FamilyJewels

Tools for Comparative Sequence Analysis

This is the home page for the FamilyJewels project at Caltech, where we are developing tools for biologists to do comparisons of genomic DNA on the order of 10-100kb in length.

New users should start with the introduction to doing comparative sequence analysis with FamilyRelations II.

If you are interested in motif searching, the Cartwheel server now lets users build position-weight matrices and search their own sequences with them. We have a short video demonstration (MP4 format) of this functionality.

There are two example class projects available for people interested in using FRII for a genomics class. They were both developed for classes at Caltech.

Announcements:

Methods paper. A paper discussing techniques for cis-regulatory bioinformatics is now available: Computational Approaches to Finding and Analyzing cis-Regulatory Elements.

Software update. There is a new version of FamilyRelationsII that fixes one or two crashing bugs. Go check it out! -- August 26th, 2005

A paper on FamilyRelationsII and paircomp has been published: Paircomp, FamilyRelationsII and Cartwheel: tools for interspecific sequence comparison. Get the article at BMC Bioinformatics (Open Access). -- Mar 24, 2005

paircomp 1.0 released! This release makes the analysis functionality of paircomp completely available to C++ and Python programmers. Read the docs and/or download paircomp. -- Mar 22, 2005

As of November 2004, Cartwheel/FRII can execute and display Vista- and PipMaker-style comparisons, in addition to the regular dot-plot-style comparisons.

Software

FamilyRelations II, a.k.a FRII, is a graphical viewer for analyses created using the Cartwheel analysis server. FRII is available for Windows, Mac OS X, and Linux; you can download it here.

The paircomp toolkit is a replacement for SeqComp; it provides a C++ and Python interface to do fixed-width window analyses of two DNA sequences. You can read the documentation for paircomp and download the toolkit here.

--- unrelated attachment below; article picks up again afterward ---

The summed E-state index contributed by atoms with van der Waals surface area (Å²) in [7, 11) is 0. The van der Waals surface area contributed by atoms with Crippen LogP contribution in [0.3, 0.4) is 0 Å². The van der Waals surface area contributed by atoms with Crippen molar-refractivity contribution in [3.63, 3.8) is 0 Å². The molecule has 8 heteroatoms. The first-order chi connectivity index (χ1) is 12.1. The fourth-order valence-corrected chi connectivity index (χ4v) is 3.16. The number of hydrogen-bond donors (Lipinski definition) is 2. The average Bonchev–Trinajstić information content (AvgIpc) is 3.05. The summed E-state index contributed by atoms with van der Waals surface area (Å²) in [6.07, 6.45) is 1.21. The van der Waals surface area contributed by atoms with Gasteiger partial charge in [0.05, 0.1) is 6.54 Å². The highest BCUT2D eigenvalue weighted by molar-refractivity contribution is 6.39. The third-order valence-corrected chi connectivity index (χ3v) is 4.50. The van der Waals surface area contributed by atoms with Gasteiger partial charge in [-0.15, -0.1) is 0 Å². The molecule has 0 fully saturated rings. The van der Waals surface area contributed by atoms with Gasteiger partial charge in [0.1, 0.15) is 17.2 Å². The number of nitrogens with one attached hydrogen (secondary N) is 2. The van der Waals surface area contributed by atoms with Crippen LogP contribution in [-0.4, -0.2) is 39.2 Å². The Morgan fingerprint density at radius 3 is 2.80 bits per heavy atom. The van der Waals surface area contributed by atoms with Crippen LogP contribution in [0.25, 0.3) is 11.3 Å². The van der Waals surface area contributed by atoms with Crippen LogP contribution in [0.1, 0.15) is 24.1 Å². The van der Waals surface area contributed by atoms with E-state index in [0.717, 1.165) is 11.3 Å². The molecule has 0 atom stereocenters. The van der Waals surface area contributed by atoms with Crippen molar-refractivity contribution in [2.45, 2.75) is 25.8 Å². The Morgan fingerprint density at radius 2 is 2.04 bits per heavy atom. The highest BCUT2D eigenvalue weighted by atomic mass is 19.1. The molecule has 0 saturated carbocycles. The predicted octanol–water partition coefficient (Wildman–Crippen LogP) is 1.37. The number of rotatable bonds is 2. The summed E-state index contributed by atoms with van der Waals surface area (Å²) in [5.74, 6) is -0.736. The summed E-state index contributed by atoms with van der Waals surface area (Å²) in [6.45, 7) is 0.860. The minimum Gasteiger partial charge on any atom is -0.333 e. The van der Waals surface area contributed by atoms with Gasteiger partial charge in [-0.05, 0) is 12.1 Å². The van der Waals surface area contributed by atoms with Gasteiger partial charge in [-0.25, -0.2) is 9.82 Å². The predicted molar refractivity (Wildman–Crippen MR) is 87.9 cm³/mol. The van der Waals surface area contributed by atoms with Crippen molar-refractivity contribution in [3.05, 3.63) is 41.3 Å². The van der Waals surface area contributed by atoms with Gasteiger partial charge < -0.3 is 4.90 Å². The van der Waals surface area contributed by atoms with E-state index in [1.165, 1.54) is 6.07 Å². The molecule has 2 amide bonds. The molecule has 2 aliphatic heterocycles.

Both FRII and paircomp are actively maintained by Titus Brown, as part of his tools for sequence analysis.

Related Projects:

SeqComp is the program originally used to run the comparisons displayed by FamilyRelations; it was written by Tristan De Buysscher. Its functionality has since been integrated into Mussa, Tristan's n-way sequence comparison system. SeqComp is still available but is not supported.

FamilyRelations is the Java/Jython predecessor to FamilyRelationsII. It is no longer functional, but the source code is still available through SourceForge.

Dr. Shoudan Liang, a physicist from NASA, wrote find_patch, a version of SeqComp that is highly optimized for small windowsizes. It is available but not supported; eventually, the optimizations will be incorporated into the paircomp toolkit.


Additional Information

Software Availability

All of this software is freely and openly available under either the GPL or LGPL. Please see the individual distributions for details.

Publications

The canonical publication describing FamilyRelationsII, paircomp, and Cartwheel is:
Paircomp, FamilyRelationsII and Cartwheel: tools for interspecific sequence comparison
Brown CT, Xie Y, Davidson EH, and Cameron RA.
BMC Bioinformatics 2005, 6:70. 24 Mar 2005. (PubMed ID: not yet assigned)